Traditionally, Sodium bisulfite ( NaHSO3
) is used to destroy excess Hypochlorous acid ( HOCl ) in bleach solution :
HOCl + NaHSO3
NaCl + H2
Can Hydrogen peroxide ( H2
) be used instead ?
If yes, it is a much “greener” reagent and leaves no by products in solution to be separated :
2HOCl + H2
O + Cl2(g)
I tried the above using household bleach as a source of HOCl at room temperature. The reaction was immediate but of short duration with much effervescence and a strong smell of chlorine. On cessation, excess H2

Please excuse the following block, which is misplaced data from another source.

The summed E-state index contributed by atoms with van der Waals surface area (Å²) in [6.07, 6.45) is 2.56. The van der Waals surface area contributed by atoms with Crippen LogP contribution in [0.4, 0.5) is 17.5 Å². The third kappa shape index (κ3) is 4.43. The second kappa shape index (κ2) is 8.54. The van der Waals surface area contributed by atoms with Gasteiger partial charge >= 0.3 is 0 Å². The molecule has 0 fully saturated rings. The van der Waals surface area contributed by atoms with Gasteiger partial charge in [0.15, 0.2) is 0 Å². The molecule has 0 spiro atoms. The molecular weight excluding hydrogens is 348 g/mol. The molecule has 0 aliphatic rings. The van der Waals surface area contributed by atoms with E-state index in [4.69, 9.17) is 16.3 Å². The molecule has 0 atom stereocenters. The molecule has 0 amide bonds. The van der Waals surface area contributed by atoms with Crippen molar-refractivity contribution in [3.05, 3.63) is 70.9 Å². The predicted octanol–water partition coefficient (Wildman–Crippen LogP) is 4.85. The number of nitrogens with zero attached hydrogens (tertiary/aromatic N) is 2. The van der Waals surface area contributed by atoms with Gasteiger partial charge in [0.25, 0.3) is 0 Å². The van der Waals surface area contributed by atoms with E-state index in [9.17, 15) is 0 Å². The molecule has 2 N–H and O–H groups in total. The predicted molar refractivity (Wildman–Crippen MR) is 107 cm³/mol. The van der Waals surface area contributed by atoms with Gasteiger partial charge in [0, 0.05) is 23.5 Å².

was added, but no further effervescence occurred, possibly suggesting that ALL the HOCl was destroyed. There was no smell of chlorine. On adding MnO2
black powder ( catalyst ), caused the formation of a stream of bubbles, no smell of chlorine, indicating that the excess H2
was dissociating into H2
O and O2
O + O2(g)
The above is not mentioned in any related examples on the internet.